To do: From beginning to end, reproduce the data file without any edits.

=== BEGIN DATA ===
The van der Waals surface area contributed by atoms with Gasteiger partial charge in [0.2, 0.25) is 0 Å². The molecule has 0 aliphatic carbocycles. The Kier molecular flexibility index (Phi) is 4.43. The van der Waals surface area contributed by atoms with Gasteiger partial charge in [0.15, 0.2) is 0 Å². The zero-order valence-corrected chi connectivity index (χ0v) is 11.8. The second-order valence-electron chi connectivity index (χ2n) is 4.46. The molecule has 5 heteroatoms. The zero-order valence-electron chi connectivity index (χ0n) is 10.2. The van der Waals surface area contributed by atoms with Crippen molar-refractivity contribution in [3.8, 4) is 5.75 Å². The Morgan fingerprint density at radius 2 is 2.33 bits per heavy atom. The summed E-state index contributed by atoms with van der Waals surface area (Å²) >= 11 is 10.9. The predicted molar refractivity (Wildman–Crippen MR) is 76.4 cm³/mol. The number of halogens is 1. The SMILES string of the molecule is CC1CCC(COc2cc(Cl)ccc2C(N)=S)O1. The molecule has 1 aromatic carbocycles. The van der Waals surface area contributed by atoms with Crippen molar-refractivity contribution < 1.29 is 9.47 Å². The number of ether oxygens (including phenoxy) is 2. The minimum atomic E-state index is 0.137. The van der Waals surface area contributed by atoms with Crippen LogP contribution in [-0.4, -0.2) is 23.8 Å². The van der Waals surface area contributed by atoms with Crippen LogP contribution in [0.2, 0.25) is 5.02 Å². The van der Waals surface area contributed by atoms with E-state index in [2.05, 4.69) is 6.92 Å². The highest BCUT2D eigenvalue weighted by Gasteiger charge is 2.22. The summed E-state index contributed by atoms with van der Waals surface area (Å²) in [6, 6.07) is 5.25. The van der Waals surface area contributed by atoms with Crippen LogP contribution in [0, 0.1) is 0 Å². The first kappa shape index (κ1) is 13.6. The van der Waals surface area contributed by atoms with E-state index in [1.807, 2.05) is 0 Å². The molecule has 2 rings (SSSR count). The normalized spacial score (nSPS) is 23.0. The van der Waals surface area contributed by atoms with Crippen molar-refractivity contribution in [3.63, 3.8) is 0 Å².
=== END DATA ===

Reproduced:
The van der Waals surface area contributed by atoms with Gasteiger partial charge in [0.2, 0.25) is 0 Å². The molecule has 0 aliphatic carbocycles. The Kier molecular flexibility index (Phi) is 4.43. The van der Waals surface area contributed by atoms with Gasteiger partial charge in [0.15, 0.2) is 0 Å². The zero-order valence-corrected chi connectivity index (χ0v) is 11.8. The second-order valence-electron chi connectivity index (χ2n) is 4.46. The molecule has 5 heteroatoms. The zero-order valence-electron chi connectivity index (χ0n) is 10.2. The van der Waals surface area contributed by atoms with Crippen molar-refractivity contribution in [3.8, 4) is 5.75 Å². The Morgan fingerprint density at radius 2 is 2.33 bits per heavy atom. The summed E-state index contributed by atoms with van der Waals surface area (Å²) >= 11 is 10.9. The predicted molar refractivity (Wildman–Crippen MR) is 76.4 cm³/mol. The number of halogens is 1. The SMILES string of the molecule is CC1CCC(COc2cc(Cl)ccc2C(N)=S)O1. The molecule has 1 aromatic carbocycles. The van der Waals surface area contributed by atoms with Crippen molar-refractivity contribution < 1.29 is 9.47 Å². The number of ether oxygens (including phenoxy) is 2. The minimum atomic E-state index is 0.137. The van der Waals surface area contributed by atoms with Crippen LogP contribution in [-0.4, -0.2) is 23.8 Å². The van der Waals surface area contributed by atoms with Crippen LogP contribution in [0.2, 0.25) is 5.02 Å². The van der Waals surface area contributed by atoms with E-state index in [2.05, 4.69) is 6.92 Å². The highest BCUT2D eigenvalue weighted by Gasteiger charge is 2.22. The summed E-state index contributed by atoms with van der Waals surface area (Å²) in [6, 6.07) is 5.25. The van der Waals surface area contributed by atoms with Crippen LogP contribution in [0, 0.1) is 0 Å². The first kappa shape index (κ1) is 13.6. The van der Waals surface area contributed by atoms with E-state index in [1.807, 2.05) is 0 Å². The molecule has 2 rings (SSSR count). The normalized spacial score (nSPS) is 23.0. The van der Waals surface area contributed by atoms with Crippen molar-refractivity contribution in [3.63, 3.8) is 0 Å².